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Volume 90, Issue 102
Wednesday, April 09, 1997
Eye candy leaves you feeling hungry
Gazette file photo
STANDING ON THE STAIRS WITH A GIRL IS ONE STEP CLOSER TO FIRST BASE! Liv Tyler and Joaquin Pheonix chat about bad rock bands like Aerosmith in the new film, Inventing the Abbotts.
Inventing the AbbottsStarring Liv Tyler and Joaquin Phoenix
Directed by Pat O'Connor
At Galleria, 7:20 and 9:50 p.m.
Visually-pleasing images of sprawling mansions and festive pavilions introduce Inventing the Abbotts and portend the film's effect. Directed by Pat O'Connor (Circle of Friends), this tale embodies the glamour of the late 1950s while following the lives of five young adults in a small town. They are from two distinct families, the working class Holts from the wrong side of the tracks and the high-society Abbotts. The beautiful and wealthy Abbott daughters sustain love and lust affairs with the Holt boys, against their father's adamant wishes, resulting in a painfully predictable storyline.
Brothers Doug (Joaquin Phoenix) and Jacey Holt (Billy Crudup) are completely opposed in character, attitude and morals and their sibling rivalry sparks some entertaining conflicts. A high point of the movie is a particularly diverting sequence showing the boys wrestling on their porch, resulting in a few paltry minutes of mindless amusement.
Inventing the Abbotts manages to tell the story without winning the audience's concern or empathy. In a drama that is meant to be character driven, the characters remain hopelessly flat and undeveloped. Although Phoenix yields a solid rendition, his character noticeably lacks depth and fails to evoke any sympathy. His cursory narrative is noncommittal and disappointing, considering he has the charisma and presumably the talent to proffer much more.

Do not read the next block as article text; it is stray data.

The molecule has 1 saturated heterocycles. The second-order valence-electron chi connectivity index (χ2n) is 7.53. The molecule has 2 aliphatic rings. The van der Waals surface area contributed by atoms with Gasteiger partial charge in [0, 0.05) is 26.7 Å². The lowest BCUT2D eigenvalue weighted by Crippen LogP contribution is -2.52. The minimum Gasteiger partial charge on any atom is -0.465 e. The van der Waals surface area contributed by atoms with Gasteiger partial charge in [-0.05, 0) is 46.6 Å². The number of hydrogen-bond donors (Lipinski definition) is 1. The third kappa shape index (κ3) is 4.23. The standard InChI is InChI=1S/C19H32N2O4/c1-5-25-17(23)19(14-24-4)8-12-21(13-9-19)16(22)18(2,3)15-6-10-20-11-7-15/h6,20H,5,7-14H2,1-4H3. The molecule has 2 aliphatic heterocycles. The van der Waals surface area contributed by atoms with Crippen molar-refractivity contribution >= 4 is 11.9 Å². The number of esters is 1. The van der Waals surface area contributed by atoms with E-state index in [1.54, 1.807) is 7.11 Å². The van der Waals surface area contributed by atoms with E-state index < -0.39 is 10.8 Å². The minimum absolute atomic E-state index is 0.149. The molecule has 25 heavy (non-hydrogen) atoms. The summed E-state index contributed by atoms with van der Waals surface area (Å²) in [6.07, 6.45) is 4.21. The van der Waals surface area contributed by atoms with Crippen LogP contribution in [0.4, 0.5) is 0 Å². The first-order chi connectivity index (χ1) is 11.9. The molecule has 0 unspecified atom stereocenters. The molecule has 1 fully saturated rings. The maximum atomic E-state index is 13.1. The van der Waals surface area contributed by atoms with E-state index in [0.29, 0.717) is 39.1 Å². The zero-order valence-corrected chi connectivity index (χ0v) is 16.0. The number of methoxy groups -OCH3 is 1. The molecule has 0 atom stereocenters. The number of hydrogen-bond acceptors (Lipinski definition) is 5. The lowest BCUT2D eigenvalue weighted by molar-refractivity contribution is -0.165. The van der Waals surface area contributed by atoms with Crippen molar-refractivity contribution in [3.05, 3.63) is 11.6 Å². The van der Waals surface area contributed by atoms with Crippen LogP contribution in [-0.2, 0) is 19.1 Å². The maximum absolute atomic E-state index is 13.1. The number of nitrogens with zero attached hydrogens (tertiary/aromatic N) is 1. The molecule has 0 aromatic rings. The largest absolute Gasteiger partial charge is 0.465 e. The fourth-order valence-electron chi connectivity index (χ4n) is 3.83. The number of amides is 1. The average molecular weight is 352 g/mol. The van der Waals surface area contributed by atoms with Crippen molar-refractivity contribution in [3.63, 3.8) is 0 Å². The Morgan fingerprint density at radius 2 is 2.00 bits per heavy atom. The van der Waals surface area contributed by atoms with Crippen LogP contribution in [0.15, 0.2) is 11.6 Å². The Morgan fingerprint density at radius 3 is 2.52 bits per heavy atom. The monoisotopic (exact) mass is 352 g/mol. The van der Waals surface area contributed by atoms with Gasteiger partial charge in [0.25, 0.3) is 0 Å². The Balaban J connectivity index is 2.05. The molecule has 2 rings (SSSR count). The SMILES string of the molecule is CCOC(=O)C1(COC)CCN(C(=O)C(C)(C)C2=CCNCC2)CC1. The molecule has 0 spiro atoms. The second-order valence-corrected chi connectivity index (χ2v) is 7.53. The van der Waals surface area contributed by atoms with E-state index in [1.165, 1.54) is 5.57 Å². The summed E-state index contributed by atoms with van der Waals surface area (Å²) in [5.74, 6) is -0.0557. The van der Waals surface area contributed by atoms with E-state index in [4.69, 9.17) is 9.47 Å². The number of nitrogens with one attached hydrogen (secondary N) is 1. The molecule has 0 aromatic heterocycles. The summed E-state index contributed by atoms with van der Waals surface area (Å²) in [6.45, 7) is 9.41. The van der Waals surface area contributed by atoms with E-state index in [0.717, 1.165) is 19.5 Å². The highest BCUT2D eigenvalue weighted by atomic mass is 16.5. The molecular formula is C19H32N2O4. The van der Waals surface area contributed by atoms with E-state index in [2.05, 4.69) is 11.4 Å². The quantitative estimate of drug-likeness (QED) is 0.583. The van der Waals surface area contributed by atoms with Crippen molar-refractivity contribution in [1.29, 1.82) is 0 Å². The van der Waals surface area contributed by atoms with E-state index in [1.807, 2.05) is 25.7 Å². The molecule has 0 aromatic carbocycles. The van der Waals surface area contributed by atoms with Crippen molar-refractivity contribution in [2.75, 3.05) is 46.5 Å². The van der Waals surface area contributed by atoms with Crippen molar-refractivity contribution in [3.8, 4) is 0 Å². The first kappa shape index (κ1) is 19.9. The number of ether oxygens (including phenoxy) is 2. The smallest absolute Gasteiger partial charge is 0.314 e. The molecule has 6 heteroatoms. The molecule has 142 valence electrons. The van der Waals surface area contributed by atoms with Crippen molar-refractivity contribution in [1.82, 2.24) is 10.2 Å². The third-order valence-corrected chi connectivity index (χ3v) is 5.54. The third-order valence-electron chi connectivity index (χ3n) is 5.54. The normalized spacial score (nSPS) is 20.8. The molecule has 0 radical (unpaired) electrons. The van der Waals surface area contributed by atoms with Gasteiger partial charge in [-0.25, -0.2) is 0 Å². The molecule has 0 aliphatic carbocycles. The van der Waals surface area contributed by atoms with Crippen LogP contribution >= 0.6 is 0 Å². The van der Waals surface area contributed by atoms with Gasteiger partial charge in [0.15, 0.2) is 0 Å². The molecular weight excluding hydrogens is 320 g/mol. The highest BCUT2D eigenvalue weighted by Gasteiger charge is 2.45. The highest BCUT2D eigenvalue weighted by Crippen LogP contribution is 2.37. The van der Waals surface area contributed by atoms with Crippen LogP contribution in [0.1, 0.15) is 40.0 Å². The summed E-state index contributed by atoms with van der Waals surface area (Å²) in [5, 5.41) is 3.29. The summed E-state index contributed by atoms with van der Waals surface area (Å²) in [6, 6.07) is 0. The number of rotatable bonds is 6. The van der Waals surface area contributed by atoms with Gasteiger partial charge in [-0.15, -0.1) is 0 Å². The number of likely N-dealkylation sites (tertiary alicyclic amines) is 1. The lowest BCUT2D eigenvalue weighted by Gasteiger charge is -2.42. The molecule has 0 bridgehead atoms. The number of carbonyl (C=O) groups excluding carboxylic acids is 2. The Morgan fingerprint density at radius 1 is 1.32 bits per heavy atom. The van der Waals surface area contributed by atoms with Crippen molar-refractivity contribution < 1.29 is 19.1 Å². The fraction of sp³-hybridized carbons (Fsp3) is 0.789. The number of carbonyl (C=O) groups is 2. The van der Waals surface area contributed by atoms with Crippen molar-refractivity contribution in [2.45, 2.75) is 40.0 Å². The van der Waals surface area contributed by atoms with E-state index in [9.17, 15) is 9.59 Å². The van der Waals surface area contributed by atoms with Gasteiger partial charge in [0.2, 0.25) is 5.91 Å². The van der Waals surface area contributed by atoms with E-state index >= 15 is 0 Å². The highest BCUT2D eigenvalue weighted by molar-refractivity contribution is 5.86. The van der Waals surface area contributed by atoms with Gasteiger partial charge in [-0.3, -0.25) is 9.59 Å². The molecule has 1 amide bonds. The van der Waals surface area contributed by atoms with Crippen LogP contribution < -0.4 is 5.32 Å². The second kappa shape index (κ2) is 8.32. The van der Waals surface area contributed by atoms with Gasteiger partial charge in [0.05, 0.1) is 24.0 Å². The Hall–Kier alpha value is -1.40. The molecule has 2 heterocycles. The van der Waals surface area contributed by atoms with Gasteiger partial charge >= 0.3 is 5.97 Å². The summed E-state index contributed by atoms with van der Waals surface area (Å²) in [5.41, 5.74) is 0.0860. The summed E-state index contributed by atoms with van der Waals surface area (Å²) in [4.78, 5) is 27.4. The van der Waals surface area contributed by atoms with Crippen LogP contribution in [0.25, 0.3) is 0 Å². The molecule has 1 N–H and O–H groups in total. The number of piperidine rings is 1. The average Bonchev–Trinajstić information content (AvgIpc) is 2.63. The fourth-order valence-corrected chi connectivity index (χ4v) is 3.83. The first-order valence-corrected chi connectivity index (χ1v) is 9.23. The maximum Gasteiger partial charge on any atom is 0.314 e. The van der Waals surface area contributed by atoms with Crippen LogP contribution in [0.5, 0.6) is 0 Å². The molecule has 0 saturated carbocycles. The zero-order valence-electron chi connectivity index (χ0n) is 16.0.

Liv Tyler's performance is not only unspectacular, but is a monotonous and repetitious foray of relentless simpering. The majority of the roles are shallowly filled and present no opportunity for the audience to become emotionally involved in the experiences and events on-screen.
The exception to this rule is offered by Kathy Baker, who characterizes the most dimensional character, Helen Holt. Her understated-yet-luminous performance as the boys' mother is reassuringly credible, in stark contrast to the other cast members' portrayals.
The film's lack of variability in tone renders it tedious to watch. The audience remains impassive as the narrative rambles on indefinitely and is only transported into the fantasy by the few redeeming elements of the film, the costume and set design. The dresses worn by the women at the lush Abbott parties inspire more interest from this writer than the standardized dialogue.
The film centres on a romance between Doug and Pam (Tyler), though she is forced to deal with parental pressure to avoid the Holt boys.
By default, the Abbotts and Holts' antagonism becomes the requisite primary problem, which is abruptly "resolved" without the customary building up and climax.
The brusque conclusion, however, is understandable, after having an audience observe the laboured narrative and flagging momentum of the film. After gorging on beautiful people, scenery and fish, one is left feeling extraordinarily empty.
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Copyright © The Gazette 1997